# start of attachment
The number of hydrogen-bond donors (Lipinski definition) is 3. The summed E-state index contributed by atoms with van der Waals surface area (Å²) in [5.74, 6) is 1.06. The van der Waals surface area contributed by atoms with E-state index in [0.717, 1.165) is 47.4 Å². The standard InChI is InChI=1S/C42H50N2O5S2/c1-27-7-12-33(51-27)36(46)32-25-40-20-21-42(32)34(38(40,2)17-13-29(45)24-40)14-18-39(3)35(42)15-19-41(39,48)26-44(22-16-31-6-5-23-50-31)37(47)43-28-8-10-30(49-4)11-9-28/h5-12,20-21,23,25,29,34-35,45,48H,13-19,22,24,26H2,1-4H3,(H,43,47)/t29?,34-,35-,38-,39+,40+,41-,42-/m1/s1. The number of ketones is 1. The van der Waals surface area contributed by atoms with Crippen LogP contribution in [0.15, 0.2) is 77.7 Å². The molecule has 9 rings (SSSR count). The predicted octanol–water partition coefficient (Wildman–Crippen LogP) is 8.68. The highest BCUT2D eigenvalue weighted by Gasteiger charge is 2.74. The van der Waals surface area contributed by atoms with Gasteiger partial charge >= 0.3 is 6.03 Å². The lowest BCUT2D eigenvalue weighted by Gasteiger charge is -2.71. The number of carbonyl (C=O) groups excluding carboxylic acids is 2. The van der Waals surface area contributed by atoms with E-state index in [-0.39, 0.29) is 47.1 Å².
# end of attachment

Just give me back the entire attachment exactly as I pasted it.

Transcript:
The number of hydrogen-bond donors (Lipinski definition) is 3. The summed E-state index contributed by atoms with van der Waals surface area (Å²) in [5.74, 6) is 1.06. The van der Waals surface area contributed by atoms with E-state index in [0.717, 1.165) is 47.4 Å². The standard InChI is InChI=1S/C42H50N2O5S2/c1-27-7-12-33(51-27)36(46)32-25-40-20-21-42(32)34(38(40,2)17-13-29(45)24-40)14-18-39(3)35(42)15-19-41(39,48)26-44(22-16-31-6-5-23-50-31)37(47)43-28-8-10-30(49-4)11-9-28/h5-12,20-21,23,25,29,34-35,45,48H,13-19,22,24,26H2,1-4H3,(H,43,47)/t29?,34-,35-,38-,39+,40+,41-,42-/m1/s1. The number of ketones is 1. The van der Waals surface area contributed by atoms with Crippen LogP contribution in [0.15, 0.2) is 77.7 Å². The molecule has 9 rings (SSSR count). The predicted octanol–water partition coefficient (Wildman–Crippen LogP) is 8.68. The highest BCUT2D eigenvalue weighted by Gasteiger charge is 2.74. The van der Waals surface area contributed by atoms with Gasteiger partial charge >= 0.3 is 6.03 Å². The lowest BCUT2D eigenvalue weighted by Gasteiger charge is -2.71. The number of carbonyl (C=O) groups excluding carboxylic acids is 2. The van der Waals surface area contributed by atoms with E-state index in [-0.39, 0.29) is 47.1 Å².